The Church of England has long since decided that Jesus’s teaching on divorce as recorded in the gospels may be set aside in the changed world we now live in. The point of Jesus’s teaching on divorce can plausibly be argued to have been the protection of women, whose position in many ancient societies was very precarious – in that context forbidding husbands from unilaterally divorcing their wives could be seen as compassionate. Nowadays it is obvious that in some cases divorce can be a great good for all parties involved.

      I imagine we have some significant differences on important theological questions: the nature of the Bible, the reliability of Jesus’s recorded words, the immutability of Jesus’s teaching, etc.

  5. Rebecca Hall 28th January 2020 at 3:20 pm #

    Well said indeed. I think the House of Bishops statement is deeply disappointing but we must not give up. We must continue to have faith and pray that things will change. Until then all are welcome at St John’s

  6. David 28th January 2020 at 10:00 pm #

    Great response Revd Dr David Randolph-Horn All Hallows’ Leeds

  7. Lee Mansfield 29th January 2020 at 2:36 pm #

    “The Bishops’ Statement when taken in context of Christian theology, simply cannot be successfully argued against.”

    A number of books on my shelf that argue very successfully against this kind of ‘traditional interpretation’ say otherwise.

    “I believe in a progressive CoE, however we need to be careful when considering changes to the fundamental principles of the church, we don’t become irrelevant in the modern Christian teaching.”

    One could argue that the modern church has/is already becoming irrelevant to most people due to the very fact that those in charge of policy are afraid to move forward to illuminate the ‘fundamental principles’ being eclipsed by these draconian attitudes towards parity of gay people. Certainly one likely cause of reduced attendance.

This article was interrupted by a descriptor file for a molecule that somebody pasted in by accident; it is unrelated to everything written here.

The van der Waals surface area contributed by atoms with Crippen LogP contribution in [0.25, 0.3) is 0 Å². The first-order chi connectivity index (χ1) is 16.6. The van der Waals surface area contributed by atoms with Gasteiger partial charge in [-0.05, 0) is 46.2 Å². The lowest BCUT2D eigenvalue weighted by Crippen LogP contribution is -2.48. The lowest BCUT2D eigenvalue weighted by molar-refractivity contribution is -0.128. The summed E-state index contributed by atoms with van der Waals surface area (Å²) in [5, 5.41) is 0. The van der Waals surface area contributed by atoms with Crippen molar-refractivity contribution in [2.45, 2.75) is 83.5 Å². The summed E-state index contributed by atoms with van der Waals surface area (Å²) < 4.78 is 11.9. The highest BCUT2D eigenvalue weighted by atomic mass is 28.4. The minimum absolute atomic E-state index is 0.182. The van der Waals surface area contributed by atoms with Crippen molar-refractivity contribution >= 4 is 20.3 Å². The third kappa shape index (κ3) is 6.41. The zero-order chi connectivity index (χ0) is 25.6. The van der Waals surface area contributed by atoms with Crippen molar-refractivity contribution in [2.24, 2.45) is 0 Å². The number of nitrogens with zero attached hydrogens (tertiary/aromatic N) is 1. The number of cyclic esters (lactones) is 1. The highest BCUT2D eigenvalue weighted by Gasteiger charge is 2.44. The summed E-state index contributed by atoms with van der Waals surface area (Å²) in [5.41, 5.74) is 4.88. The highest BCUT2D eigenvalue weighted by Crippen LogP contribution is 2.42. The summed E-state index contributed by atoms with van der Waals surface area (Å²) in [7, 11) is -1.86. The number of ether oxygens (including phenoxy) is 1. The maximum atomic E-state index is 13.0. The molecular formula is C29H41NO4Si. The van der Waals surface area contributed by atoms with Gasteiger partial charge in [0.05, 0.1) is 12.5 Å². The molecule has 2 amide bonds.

“I commend Fr Daniel for opening a debate on this subject matter. However there are many issues debated in the press that affect the lives and work of members of our congregation on which the clergy of St John’s choose to remain silent.”

    A little unfair. I have attended St John’s for about two years and I have heard the clergy talk about all manner of social issues. They have spearheaded campaigns for the homeless, those struggling on the very fringes of society, support for immigrants, poverty, food banks, the Hive and more.

    “I would challenge any notion that the CoE cannot be inclusive because it doesn’t accept same sex marriage.
    It’s incumbent upon Christian leaders to consider the relevance of God’s words in the scriptures and teachings rather than trying to edit the same to suit our own desires in this so-call changing society.”

    Inclusiveness is vital for a healthy civilised society. You are effectively saying its ok to exclude certain people from certain opportunities (ie: marriage) on an ‘interpretation’ of theology. But still pretend that the church is being inclusive to those people. Substitute the word gay for black or asian. Would it ever be acceptable to exclude people on racial grounds due to an interpretation of theology? I think most would argue, no.

    “Christians should not adapt the populist narrative. No one is born with any concepts, they are learned and so disagreement should not lead to exclusion.”

    The populist narrative isn’t always the just or wise narrative.

    “We must first learn to love one another before we can move to acceptance and inclusion.”

    How long do you propose excluded people should expect to wait?

    “Of course I remain open to the idea that there might be innate behaviour in all of us but to date science has failed to provide any evidence of that.”

    There are different schools of thought regarding that point too.

    “The view expressed by the Bishops’ remain very challenging to as many Christians as those in acceptance and therefore should not be dismissed as inadequate and harmful.”

    Truth is not revealed by weight of opinion. As early Christians knew all too well.

  8. Daniel Trott 29th January 2020 at 2:57 pm #

    I’m glad that this has initiated a discussion, but I can’t imagine that an online to-and-fro of opinions is going to get us very far. I would suggest that those in the congregation who want to discuss this do it face to face, where we can really try to understand each other, and treat each other as human beings.

  9. Zach 12th April 2020 at 1:39 am #

    i simply wish to quote a portion from Daniel’s post 28/1/20, (above) – ‘..The Church of England has long since decided that Jesus’s teaching on divorce as recorded in the gospels may be SET ASIDE in the changed world we now live in…’

    ‘set aside’ – who needs the Word Incarnate when we have the General Synod?

    Lord have mercy – Lord have mercy – Lord have mercy
    Happy Easter